It's time for our monthly graphics card pricing update and in overly positive news, the trend towards more affordable GPUs has continued. This trend started in January and we're inching ever closer to MSRP level pricing. We're not there yet, but the end is in sight.

Follow up: May 2022, June 2022

Whether MSRP pricing is good enough at this point in 2022, is an entirely different question. We'll get to that in this article, considering that a new generation of GPUs is set to launch later this year.

One crucial indication that pricing is improving comes from, oddly enough, the hideously expensive GeForce RTX 3090 Ti. This GPU launched at $2,000 only a few weeks ago and you can currently buy it from various retailers, new and in stock, for that price.

Buying a new graphics card like this at its MSRP was completely unheard of just a year ago. The original RTX 3090 was commanding at least $2,600 on the scalper market with a peak of $3,600 at one point. Pricing has fallen considerably since, and it feels like the 3090 Ti is a bit of a last hurrah for Nvidia to squeeze what it can from from a rapidly declining market.

As has been the case for a few months now, it's possible to buy every current-gen GPU from major retailers around the world. Availability is no longer an issue. That's not to say the semiconductor shortage is over, as companies like TSMC still have a major crunch on supply and record high levels of demand. Estimates suggest that situation won't change for a few more years. But these supply issues are no longer affecting graphics card pricing to the extent they once were, as the backlog of demand has cooled significantly.

A large number of gamers have been able to buy cards in the last few months, and of course, the demand from the crypto mining market has fallen off a cliff due to low profitability.

As it stands today, relatively expensive cards like the RTX 3080 Ti aren't delivering even $3 of mining profit per day, causing the time to profit from buying one of these GPUs at the MSRP to blow out over 400 days.

GPU Pricing Update

Retail pricing at stores continues to fall. For Nvidia GPUs, last month we showed that on average, Nvidia GPUs were sitting at 50% above their MSRP for the cheapest, in stock models sold by Newegg. In April, that figure has dropped to just 28% above MSRP, thanks to a 12% drop in pricing month on month.

There is a bit of variance depending on the exact model we look at. High-end cards, in particular the GeForce RTX 3090 Ti and RTX 3080 Ti, are available at the MSRP right now. However, they also launched with inflated MSRPs, much higher than the products Nvidia launched back in 2020.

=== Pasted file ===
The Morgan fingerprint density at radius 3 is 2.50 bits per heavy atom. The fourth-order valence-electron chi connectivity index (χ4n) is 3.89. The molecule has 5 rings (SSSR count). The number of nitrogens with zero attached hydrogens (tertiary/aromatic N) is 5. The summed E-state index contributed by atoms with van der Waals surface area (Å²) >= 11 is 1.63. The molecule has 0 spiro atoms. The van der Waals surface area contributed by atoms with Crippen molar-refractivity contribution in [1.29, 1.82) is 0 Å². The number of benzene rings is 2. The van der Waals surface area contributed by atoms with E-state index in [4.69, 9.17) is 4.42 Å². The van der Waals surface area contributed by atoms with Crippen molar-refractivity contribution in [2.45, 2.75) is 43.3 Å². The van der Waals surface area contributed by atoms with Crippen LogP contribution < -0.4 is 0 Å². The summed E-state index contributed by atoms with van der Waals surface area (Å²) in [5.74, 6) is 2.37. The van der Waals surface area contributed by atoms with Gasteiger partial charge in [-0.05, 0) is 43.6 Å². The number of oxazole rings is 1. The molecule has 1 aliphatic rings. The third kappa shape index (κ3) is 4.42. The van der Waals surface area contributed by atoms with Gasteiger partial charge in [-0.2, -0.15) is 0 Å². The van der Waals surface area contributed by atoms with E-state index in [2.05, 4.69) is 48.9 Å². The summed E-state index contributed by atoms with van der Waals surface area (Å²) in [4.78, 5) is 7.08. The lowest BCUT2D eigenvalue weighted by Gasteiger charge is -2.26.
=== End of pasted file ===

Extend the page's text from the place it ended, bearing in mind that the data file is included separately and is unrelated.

MSRP Lowest Price April Price Inflation
GeForce RTX 3090 Ti $2,000 $2,000 0%
GeForce RTX 3090 $1,500 $1,700 13%
GeForce RTX 3080 Ti $1,200 $1,210 1%
GeForce RTX 3080 12GB N/A $1,130 N/A
GeForce RTX 3080 10GB $700 $1,000 43%
GeForce RTX 3070 Ti $600 $770 28%
GeForce RTX 3070 $500 $730 46%
GeForce RTX 3060 Ti $400 $580 45%
GeForce RTX 3060 $330 $500 52%
GeForce RTX 3050 $250 $315 26%
    Average 28%

The oldest models, such as the RTX 3080 and RTX 3070, are still among the most overpriced cards in the line-up as those MSRPs are looking particularly unrealistic in the current market.

We've also seen larger than average falls for two GPUs in particular: the RTX 3070 and RTX 3050.

Last month, the RTX 3070 was one of the more overpriced models, sitting only $10 below the RTX 3070 Ti -- making it a pointless purchase -- you'd just get the Ti model. That's been corrected now and there's a healthier price gap between those GPUs. But it's the RTX 3050 that's received the largest price cut, falling 19 percent from $390 to just $315 today.

We suspect the RTX 3050's price adjustment has come about due to pressure from AMD's mainstream graphics cards, in particular the RX 6600, which we've recently been recommending in our budget mid-range build series.

AMD has been aggressively shipping RX 6600s into the market, and with its substantial performance lead over the RTX 3050 -- 26% for rasterization at 1440p from our day-one review data -- the RTX 3050 isn't an attractive buy when sold at a higher price than the RX 6600.

As a result, pricing has had to fall to keep up, although there's still a way to go before the 3050 reaches the MSRP.

  MSRP Lowest Price April Price Inflation
Radeon 6900 XT $1,000 $1,000 0%
Radeon 6800 XT $650 $920 42%
Radeon 6800 $580 $800 38%
Radeon 6700 XT $480 $570 19%
Radeon 6600 XT $380 $440 16%
Radeon 6600 $330 $325 -2%
Radeon 6500 XT $200 $210 5%
    Average 17%

We can see more evidence of this when we look at AMD's price data, using the same method of looking at the cheapest in-stock models at Newegg. The RX 6600 is now being sold for slightly below the MSRP, there's an MSI model available for just $325 after a mail-in rebate, with its price coming down 19% since last month. This competition between the 6600 and RTX 3050 is great for consumers, putting serious pressure on the lower parts of the market for the first time in years.

Overall, AMD GPUs have seen less price inflation over the MSRP. Last month the average figure was 38% and now we're down to just 17% -- meaning that when combining AMD and Nvidia GPUs, current retail pricing is sitting at 25% above MSRP, the lowest rate we've seen since this latest generation graphics cards launched.